South Zone Pertussis Outbreak: Frequently Asked Questions

Are the pertussis immunization booster clinics still on?

Pertussis booster clinics for children living in the South Zone of Alberta Health Services ended August 31, as this was a limited-time outbreak response strategy only. It's important to note the routine immunization schedule has not been changed, and still provides children with protection from pertussis. So long as your child is up-to-date on all routine immunizations, your child is considered immunized. Visit:

What should I do if I’m not sure whether any of my family members need a booster?

If you’re unsure of your or your children’s immunization status, call your family physician, your community health centre or Health Link at 811. Click this link for information on the Routine Immunization Schedule.

What is ‘breakthrough illness’ or ‘breakthrough disease’?

When a child is fully immunized for his or her age, according to the Routine Immunization Schedule, and gets sick  with a vaccine-preventable illness, that illness is often called breakthrough illness or breakthrough disease, as the illness has ‘broken through’ the armour of immunization.  This can happen a few years after immunization, as the strength of the immunization may weaken or wane/wear off.  The good news is that this is not very common, and immunized children who experience breakthrough illness/disease tend to have less severe symptoms than children who are not immunized at all.

Is it possible for my child to get a booster dose that ONLY protects against pertussis?

No, in Canada, the vaccine that protects against pertussis also protects against diphtheria and tetanus (dTap vaccine), and (if getting the dTap-IPV vaccine), polio.  The booster dose of either the dTap or dTap-IPV is safe.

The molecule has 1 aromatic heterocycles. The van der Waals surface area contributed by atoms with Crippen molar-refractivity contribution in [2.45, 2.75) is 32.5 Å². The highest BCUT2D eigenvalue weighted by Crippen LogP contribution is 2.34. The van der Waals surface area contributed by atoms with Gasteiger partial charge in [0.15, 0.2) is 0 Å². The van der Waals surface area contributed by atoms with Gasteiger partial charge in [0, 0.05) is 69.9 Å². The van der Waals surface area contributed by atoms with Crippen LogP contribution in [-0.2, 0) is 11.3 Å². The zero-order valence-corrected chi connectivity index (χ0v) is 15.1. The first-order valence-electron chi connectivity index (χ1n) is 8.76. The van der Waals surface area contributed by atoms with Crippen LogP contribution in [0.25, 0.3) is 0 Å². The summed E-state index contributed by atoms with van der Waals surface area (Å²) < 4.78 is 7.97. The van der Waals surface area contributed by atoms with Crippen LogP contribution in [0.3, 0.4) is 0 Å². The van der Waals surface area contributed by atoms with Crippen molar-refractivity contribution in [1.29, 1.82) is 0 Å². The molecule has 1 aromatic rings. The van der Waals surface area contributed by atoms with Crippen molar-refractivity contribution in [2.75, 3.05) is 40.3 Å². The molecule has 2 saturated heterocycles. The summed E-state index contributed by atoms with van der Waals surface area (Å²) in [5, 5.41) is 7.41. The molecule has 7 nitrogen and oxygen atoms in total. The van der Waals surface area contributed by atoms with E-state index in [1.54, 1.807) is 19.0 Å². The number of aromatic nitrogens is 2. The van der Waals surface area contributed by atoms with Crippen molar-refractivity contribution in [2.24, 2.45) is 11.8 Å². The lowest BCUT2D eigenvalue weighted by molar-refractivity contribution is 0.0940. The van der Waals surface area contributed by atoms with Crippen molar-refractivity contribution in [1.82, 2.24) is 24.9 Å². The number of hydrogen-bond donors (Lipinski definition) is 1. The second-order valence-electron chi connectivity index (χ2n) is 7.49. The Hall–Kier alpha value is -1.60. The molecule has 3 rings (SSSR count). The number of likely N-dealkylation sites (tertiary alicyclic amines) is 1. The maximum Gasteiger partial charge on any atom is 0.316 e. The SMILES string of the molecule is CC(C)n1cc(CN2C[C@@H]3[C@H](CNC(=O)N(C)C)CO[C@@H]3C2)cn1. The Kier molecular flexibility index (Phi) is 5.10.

My child is already up-to-date according to the Routine Childhood Immunization Schedule.  Isn’t that enough?  Is it safe to add booster doses?

The Routine Immunization Schedule offers great coverage for children, reducing their risk of illness significantly and also reducing the seriousness of illness if a child does experience breakthrough disease.  That being said, at times, we do still see an increase in breakthrough illness in children up-to-date on immunizations for their age, for certain disease.  In an outbreak situation – as we’re experiencing in the South Zone right now – children experiencing breakthrough disease can prolong an outbreak, and put vulnerable groups, such as babies, at risk for severe illness or even death.  It’s important that we take this additional step of offering booster doses to children at risk of breakthrough disease, to reduce risk of further spread of illness and help control the outbreak.  Booster doses are safe.  Pertussis disease is not safe.

Is an additional/booster dose of pertussis safe?

Yes, the booster dose of pertussis immunization is safe.  Pertussis disease is not safe.

Will my child still get his or her grade nine dose of pertussis immunization?

Your public health nurse will advise you about future doses of pertussis immunization for your child, when he or she reaches grade nine.

Can pertussis vaccine cause pertussis?

No, pertussis vaccine can’t cause pertussis.  The pertussis vaccine doesn’t contain any live pertussis bacteria, so can’t make your child sick.